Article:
Narrative tapestries and unique beetlewing garments are on display at a new exhibit at The Textile Museum at George Washington University.
The exhibit “Indian Textiles: 1,000 Years of Art and Design” highlights the intricate and stunning cloth work from India, which is celebrating its 75th anniversary of independence.
“We have over 90 masterworks created over a period of about 1000 years,” said the Textile Museum Curator Lee Talbot.
It is comprised from the museums own collection of Indian works along with the private collection of Karen Thakar.
The showing covers two floors of the museum and features everything from a yards long narrative tapestry depicting a poets journey across India, to floral patterned tunics.
Talbot said the oldest piece in the collection is actually even predates the title of the exhibit.
“It dates to about the eighth century, so it’s about 1,200 years old. It is a fragment of Indian printed cotton that was found in Egypt,” Talbot told WTOP. “Interestingly, India has a very old textile tradition, but the climate is not really conducive to the survival of textiles. So the oldest textiles that we have from India were actually found in Egypt.”
Over the ages, artists in India have become masters at different textile techniques. The Indian subcontinent is also rich with natural resources for textile fibers and dyes.
“So those natural resources combined with millennia of human ingenuity have resulted in a really wide range of fine fabrics,” said Talbot. “They’re particularly well known for their cottons, and cotton is a particularly hard fiber to dye.”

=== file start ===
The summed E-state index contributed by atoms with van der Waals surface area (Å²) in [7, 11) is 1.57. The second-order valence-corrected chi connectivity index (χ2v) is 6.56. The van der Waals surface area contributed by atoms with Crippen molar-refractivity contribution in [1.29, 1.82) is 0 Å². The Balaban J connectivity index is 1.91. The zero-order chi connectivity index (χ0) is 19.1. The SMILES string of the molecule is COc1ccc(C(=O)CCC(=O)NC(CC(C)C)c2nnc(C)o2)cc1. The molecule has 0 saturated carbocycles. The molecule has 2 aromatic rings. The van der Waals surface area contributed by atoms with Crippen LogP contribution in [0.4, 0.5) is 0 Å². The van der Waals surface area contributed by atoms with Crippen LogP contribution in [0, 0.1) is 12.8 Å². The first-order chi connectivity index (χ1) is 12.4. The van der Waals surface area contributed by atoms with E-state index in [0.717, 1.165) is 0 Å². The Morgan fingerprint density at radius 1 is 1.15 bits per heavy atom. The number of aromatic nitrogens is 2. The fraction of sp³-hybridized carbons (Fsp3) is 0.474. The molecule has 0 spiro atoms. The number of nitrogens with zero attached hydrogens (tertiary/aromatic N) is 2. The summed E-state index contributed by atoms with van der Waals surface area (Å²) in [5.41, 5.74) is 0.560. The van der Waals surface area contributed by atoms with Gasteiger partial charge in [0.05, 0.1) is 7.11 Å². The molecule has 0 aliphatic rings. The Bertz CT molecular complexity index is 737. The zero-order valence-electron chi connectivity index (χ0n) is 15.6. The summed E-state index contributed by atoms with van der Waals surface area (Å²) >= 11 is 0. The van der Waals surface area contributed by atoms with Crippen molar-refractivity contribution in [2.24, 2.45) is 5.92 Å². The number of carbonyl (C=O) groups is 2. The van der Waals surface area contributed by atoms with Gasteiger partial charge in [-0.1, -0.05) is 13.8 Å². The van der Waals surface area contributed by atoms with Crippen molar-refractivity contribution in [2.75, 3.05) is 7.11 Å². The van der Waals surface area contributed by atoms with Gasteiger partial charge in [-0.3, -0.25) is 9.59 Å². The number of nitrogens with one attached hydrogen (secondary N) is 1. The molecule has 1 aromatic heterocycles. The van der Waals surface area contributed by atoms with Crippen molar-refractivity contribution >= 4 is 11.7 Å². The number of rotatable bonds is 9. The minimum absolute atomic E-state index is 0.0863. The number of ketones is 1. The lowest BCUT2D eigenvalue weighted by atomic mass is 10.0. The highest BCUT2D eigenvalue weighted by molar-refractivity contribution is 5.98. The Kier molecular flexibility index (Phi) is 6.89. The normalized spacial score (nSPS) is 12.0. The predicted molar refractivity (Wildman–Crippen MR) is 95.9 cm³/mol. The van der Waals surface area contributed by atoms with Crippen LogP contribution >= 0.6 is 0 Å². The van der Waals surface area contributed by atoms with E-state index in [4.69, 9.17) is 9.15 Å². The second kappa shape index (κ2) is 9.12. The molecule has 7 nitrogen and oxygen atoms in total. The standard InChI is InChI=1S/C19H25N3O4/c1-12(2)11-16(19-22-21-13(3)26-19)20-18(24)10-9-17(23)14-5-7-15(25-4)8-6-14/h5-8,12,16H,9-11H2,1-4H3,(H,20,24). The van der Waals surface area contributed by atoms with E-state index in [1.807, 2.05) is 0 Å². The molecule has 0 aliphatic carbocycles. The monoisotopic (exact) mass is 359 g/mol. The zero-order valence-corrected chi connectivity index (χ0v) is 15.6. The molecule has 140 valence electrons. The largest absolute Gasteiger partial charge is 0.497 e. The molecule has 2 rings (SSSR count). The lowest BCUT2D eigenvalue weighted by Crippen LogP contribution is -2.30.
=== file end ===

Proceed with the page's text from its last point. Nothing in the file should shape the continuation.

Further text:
Talbot said Indian textile artists figured out early on that, in order to dye cotton, they needed to apply metallic salts to the garment.
Between the craft and the science, the results have awed many over the millennia. Talbot made his case pointing to a piece from 1667 that belonged to an Indian ruler.
“So imagine if you know that technology. You look at something like this, and you can just see the hundreds of hours, incredible skill and craftsmanship that would go into making something like that,” said Talbot.
One of the more fascinating pieces in the exhibit doesn’t involve dye at all. It is embroidered with beetle wings and has been perfectly preserved for about 200 years.
“Beetle wings are extremely fragile. They don’t survive very long. They can shatter, but also beetle wings are very delicious to other insects, and so they tend to be eaten,” said Talbot.
The exhibit “Indian Textiles: 1,000 Years of Art and Design” runs through June 4.